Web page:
Mechanistic aspects of fracture and fatigue in resin based dental restorative composites Public Deposited

http://ir.library.oregonstate.edu/concern/graduate_thesis_or_dissertations/1v53k237p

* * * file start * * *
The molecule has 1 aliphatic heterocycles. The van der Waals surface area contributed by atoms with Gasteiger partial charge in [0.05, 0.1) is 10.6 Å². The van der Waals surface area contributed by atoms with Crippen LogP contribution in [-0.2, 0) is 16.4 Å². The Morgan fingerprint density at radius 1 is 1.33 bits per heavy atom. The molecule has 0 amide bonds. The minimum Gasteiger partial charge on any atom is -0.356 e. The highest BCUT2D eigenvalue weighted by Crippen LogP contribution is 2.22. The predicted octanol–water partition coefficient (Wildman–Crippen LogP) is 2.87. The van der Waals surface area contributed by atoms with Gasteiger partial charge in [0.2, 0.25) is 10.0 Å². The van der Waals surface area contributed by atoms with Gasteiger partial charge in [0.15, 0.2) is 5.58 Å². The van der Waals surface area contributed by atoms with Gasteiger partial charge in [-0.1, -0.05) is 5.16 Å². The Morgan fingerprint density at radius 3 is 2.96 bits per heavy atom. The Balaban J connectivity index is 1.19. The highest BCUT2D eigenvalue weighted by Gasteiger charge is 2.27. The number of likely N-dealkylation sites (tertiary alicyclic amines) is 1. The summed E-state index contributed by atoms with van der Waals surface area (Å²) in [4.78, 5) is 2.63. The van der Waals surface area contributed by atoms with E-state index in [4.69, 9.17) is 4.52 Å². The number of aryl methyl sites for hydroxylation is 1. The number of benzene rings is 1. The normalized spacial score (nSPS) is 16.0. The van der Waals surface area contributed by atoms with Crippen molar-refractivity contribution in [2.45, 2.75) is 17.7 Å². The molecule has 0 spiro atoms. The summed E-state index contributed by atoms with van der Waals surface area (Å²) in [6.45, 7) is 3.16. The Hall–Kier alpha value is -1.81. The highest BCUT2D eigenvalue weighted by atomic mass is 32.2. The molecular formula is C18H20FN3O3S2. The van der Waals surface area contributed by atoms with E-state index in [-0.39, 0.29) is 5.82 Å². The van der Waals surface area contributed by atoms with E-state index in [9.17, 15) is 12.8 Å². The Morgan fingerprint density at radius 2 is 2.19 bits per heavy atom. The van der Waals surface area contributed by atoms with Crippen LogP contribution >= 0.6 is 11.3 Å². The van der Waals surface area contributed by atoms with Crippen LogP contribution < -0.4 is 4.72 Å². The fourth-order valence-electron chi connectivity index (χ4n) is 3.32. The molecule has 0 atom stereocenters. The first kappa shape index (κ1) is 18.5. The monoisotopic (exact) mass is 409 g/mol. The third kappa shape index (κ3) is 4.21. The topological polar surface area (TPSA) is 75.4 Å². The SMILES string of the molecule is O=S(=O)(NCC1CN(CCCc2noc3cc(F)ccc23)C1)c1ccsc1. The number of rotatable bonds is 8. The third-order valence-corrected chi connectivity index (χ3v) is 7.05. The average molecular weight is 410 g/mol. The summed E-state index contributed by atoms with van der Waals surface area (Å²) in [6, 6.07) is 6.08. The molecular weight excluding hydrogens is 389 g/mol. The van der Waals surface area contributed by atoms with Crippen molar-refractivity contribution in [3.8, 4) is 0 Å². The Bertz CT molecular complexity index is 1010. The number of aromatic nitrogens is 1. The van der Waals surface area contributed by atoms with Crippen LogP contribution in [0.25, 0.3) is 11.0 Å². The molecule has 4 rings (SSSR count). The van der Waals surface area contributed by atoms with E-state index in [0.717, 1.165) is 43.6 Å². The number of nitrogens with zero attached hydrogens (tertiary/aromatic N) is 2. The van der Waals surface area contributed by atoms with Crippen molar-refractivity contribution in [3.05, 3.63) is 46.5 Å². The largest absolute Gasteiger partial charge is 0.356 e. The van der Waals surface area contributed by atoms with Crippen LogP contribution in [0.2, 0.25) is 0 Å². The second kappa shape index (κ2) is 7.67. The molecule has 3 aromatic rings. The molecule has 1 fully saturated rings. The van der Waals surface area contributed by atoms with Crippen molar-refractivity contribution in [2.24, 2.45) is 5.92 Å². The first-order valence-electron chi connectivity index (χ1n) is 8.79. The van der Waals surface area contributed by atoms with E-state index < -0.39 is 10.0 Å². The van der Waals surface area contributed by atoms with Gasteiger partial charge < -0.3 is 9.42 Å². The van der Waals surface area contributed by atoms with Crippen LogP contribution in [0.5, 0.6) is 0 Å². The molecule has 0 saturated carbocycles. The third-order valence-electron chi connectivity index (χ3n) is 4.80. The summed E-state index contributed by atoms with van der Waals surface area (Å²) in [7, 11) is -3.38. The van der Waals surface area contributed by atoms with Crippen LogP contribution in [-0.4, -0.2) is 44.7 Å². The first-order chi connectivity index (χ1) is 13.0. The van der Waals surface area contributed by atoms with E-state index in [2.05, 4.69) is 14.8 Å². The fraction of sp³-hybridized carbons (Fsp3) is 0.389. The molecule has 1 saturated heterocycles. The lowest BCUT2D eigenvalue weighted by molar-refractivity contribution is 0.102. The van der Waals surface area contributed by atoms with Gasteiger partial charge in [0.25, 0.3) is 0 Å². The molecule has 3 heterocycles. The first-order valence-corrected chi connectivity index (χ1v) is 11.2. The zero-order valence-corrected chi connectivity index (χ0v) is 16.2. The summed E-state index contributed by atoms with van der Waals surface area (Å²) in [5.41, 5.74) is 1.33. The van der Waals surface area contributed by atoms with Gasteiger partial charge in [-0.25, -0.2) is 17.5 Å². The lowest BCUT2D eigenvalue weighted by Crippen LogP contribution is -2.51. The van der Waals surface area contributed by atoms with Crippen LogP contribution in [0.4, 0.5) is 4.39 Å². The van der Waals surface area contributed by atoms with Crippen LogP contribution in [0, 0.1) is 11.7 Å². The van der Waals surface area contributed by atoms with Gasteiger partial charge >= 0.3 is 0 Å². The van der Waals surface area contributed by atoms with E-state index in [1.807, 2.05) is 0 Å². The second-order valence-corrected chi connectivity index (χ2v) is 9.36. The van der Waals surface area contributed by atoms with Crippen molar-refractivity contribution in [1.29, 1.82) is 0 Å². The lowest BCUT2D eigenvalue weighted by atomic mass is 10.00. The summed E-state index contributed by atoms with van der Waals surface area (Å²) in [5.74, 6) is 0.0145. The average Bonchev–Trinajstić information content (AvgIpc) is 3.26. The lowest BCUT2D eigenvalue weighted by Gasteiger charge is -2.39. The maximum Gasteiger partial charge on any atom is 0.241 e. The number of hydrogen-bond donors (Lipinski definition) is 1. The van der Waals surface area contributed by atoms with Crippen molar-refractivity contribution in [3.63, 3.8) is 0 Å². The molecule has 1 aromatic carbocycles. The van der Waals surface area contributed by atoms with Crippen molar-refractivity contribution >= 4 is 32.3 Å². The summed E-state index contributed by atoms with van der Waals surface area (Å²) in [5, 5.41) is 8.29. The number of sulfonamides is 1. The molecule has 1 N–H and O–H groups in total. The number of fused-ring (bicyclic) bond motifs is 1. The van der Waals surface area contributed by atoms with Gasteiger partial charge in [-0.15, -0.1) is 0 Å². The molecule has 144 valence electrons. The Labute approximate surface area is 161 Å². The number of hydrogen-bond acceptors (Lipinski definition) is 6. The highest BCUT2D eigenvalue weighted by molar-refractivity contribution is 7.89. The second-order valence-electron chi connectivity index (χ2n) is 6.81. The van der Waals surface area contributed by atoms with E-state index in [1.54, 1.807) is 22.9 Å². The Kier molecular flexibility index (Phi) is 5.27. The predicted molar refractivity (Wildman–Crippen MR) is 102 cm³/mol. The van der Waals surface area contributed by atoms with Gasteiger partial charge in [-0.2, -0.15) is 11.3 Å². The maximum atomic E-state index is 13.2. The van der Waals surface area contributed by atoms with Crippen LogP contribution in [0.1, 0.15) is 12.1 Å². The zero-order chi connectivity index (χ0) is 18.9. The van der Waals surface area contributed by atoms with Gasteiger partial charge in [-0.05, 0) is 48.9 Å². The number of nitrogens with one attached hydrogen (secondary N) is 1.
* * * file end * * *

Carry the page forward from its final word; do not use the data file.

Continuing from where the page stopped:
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  • For resin based dental restorative composites, one of the major challenges is to optimize the balance between mechanical and optical properties. Although fracture is the second leading cause of dental restorative failures, very limited mechanistic understanding exists on a microscopic level. In the present study, the fracture properties and mechanisms of two commercial dental resin composites with different microstructures are examined using double notched four point beam bending and pre-cracked compact-tension, C(T), specimens. Four point bend flexural strength was also measured using un-notched beam samples. The first material is a microhybrid composite that combines a range of nano and micro scale filler particles to give an average particle size of 0.6 μm, while the second is a nanofill composite reinforced entirely with nano particles and their agglomerates. The influences of 60 days water hydration and a post-cure heat treatment were also examined. Fracture resistance curve (R-curve) experiments have demonstrated the microhybrid composite to be more fracture resistant than the nanofill composite in both as-processed and hydrated conditions. Rising fracture resistance with crack extension was observed in all specimens, independent of the environmental conditions. Compared to the as-processed condition, a significant reduction in the peak toughness was observed for the nanofill composite after 60 days of water aging. Hydration lowered flexural strength of both composites which was attributed to hydrolytic matrix degradation with additional interfacial debonding causing larger strength decrease in the nanofill. Optical and SEM observations revealed an interparticle matrix crack path promoting crack deflection as a toughening mechanism in all cases except the hydrated nanofill which showed particle-matrix debonding. Crack bridging was another observed extrinsic toughening mechanism that was believed to be responsible for the rising fracture resistance curve (R-curve) behavior. Post-curing heat treatment changed the R-curve shape which was attributed to matrix toughening. Fatigue crack growth resistance was also measured after water aging for 60 days and testing in wet conditions. The da/dN-ΔK curve showed sigmoidal behavior with three different fatigue crack growth regions. The nanofill composite had a lower fatigue threshold, ΔK[subscript th], by ~ 0.13 MPa√m compared to the microhybrid composite, with an observed plateau in the fatigue crack growth curve suggestive of environmental attack. Toughening mechanisms of crack deflection and crack bridging were identified with evidence of cluster-matrix debonding in the nanofill composite. In general, fatigue crack growth ranged from ~10⁻⁹ to 10⁻⁵ m/cycle over ΔK of 0.54 to 0.63 MPa√m for the microhybrid composite and ΔK of 0.41 to 0.67 MPa√m for the nanofill composite.
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